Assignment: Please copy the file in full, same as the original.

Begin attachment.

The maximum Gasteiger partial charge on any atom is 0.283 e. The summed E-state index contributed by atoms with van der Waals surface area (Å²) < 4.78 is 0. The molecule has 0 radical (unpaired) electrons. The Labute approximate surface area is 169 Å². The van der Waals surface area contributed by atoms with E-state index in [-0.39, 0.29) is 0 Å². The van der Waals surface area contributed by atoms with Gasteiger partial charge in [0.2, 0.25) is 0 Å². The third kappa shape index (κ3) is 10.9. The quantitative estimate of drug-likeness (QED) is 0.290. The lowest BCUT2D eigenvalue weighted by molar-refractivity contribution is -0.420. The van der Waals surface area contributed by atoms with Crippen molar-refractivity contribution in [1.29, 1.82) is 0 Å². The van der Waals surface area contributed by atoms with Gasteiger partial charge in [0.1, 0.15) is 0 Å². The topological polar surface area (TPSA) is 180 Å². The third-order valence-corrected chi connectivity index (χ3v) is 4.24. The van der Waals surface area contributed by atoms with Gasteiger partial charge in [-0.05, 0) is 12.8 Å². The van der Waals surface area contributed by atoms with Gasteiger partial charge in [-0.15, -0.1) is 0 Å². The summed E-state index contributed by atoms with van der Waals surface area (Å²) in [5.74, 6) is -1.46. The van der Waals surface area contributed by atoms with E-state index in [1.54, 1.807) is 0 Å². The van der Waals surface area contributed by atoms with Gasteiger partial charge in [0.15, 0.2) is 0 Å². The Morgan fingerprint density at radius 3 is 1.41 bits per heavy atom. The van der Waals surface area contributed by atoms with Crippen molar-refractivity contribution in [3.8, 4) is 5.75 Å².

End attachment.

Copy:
The maximum Gasteiger partial charge on any atom is 0.283 e. The summed E-state index contributed by atoms with van der Waals surface area (Å²) < 4.78 is 0. The molecule has 0 radical (unpaired) electrons. The Labute approximate surface area is 169 Å². The van der Waals surface area contributed by atoms with E-state index in [-0.39, 0.29) is 0 Å². The van der Waals surface area contributed by atoms with Gasteiger partial charge in [0.2, 0.25) is 0 Å². The third kappa shape index (κ3) is 10.9. The quantitative estimate of drug-likeness (QED) is 0.290. The lowest BCUT2D eigenvalue weighted by molar-refractivity contribution is -0.420. The van der Waals surface area contributed by atoms with Crippen molar-refractivity contribution in [1.29, 1.82) is 0 Å². The van der Waals surface area contributed by atoms with Gasteiger partial charge in [0.1, 0.15) is 0 Å². The topological polar surface area (TPSA) is 180 Å². The third-order valence-corrected chi connectivity index (χ3v) is 4.24. The van der Waals surface area contributed by atoms with Gasteiger partial charge in [-0.05, 0) is 12.8 Å². The van der Waals surface area contributed by atoms with Gasteiger partial charge in [-0.15, -0.1) is 0 Å². The summed E-state index contributed by atoms with van der Waals surface area (Å²) in [5.74, 6) is -1.46. The van der Waals surface area contributed by atoms with E-state index in [1.54, 1.807) is 0 Å². The van der Waals surface area contributed by atoms with Gasteiger partial charge in [0.15, 0.2) is 0 Å². The Morgan fingerprint density at radius 3 is 1.41 bits per heavy atom. The van der Waals surface area contributed by atoms with Crippen molar-refractivity contribution in [3.8, 4) is 5.75 Å².